Money. You need it, often we feel we don’t have enough of it, and it requires almost constant management. Stir in a PCS and relocation and you’ve got the recipe for some of the unique challenges only members of our community will understand. But like many other things, a shared commiseration gives us the opportunity to share and learn from each other.
Having been through more PCSes than I can count on 2 hands, I’ve learned the best tool we have at our disposal is pre-planning. Good old Uncle Sam pays the movers to come and box everything up and move it, but there are lots of hidden costs that can put a strain on a family budget. Here are 3 hidden costs and strategies for overcoming them.
THE PROBLEM: EVERYDAY HOUSEHOLD SUPPLIES
You can’t move liquids (with the rare exception), chemicals, and open food items. This often means that just before a PCS, we’re tossing all kinds of cleaning supplies and emptying the refrigerator of things like ketchup, mustard and salad dressings.
Talk about feeling like you are literally throwing money in the garbage.
And once we arrive, those items must be replaced in a hurry.
SOLUTION: Plan ahead if you can. If you know you are due for a PCS, even if you don’t have orders, try to anticipate. Plan meals that will use up the last of that bottle of ranch dressing and buy smaller bottles of household cleaners. Yes, it might cost a little bit more than buying the family size, but in the end, you won’t end up having to throw away half a bottle.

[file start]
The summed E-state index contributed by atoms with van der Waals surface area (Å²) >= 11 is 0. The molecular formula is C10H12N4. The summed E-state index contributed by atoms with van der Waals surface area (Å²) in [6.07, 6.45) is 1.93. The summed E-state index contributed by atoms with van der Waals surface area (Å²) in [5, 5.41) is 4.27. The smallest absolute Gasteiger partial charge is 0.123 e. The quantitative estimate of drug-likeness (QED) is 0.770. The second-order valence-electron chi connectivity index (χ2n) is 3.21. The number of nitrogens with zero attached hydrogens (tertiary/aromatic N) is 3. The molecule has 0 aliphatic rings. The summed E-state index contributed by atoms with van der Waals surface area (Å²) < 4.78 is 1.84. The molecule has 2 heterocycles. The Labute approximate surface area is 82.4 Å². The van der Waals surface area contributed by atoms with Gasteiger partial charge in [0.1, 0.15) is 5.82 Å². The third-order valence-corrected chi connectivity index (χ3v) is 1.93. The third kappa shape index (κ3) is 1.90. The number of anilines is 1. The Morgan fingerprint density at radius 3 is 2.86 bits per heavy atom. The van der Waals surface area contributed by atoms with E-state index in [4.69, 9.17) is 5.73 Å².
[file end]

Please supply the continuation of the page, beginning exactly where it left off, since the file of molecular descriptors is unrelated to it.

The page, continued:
Once you arrive, try to shop sales and buy in bulk to lower costs. Also consider easing into replacement items. A solid multi-purpose cleaner can hold you over for a few months to help spread out costs and a little meal planning helps to do the same for those refrigerator staples.
Also, as you get ready to PCS, consider selling items you don’t need or want. Use that extra money to help offset some of these hidden relocation costs.
THE PROBLEM: HOME SALE/RENTAL DEPOSIT
You’ve got to put a down payment or deposit down on your new home, but you haven’t closed on a sale or received your last deposit back.
SOLUTION: This one is a little trickier, but again, the key is to plan ahead if you can. Anticipate the overlap in timing by putting a little money in your savings account each month leading up to a PCS. It is much better to have extra money saved then to be caught between paychecks without the funds you need.
You may want to consider taking a pay advance to help cover those large ticket costs, just make sure you plan your follow-on budget appropriately until the advance is paid back.
THE PROBLEM: THE FURNITURE DOESN’T FIT
You did the research, waited for a sale, and landed the perfect couch or set of curtains. Enter a set of PCS orders and a new temporary home. And of course, nothing fits in your new house.
Solution: We learned this lesson the hard way, so my advice? Buy modular furniture as much as possible.
That doesn’t mean you have to buy cheap, just buy smart. Also, before you pack up all that furniture, take some good measurements. Then when you are checking out potential new digs, take some quick measurements to see if what you have will work.
I’m not saying to pick a house to fit your furniture, but if what you have won’t work at all (ask me about the on-post house that wouldn’t allow for us to get a queen-sized bed upstairs!), the cost of replacing furniture might be worth some consideration.
Don’t be afraid to check out consignment and thrift stores, especially those around military housing areas. You’re not the only one struggling to make that new house feel like a home and chances are you can secure some gently used pieces at a killer price.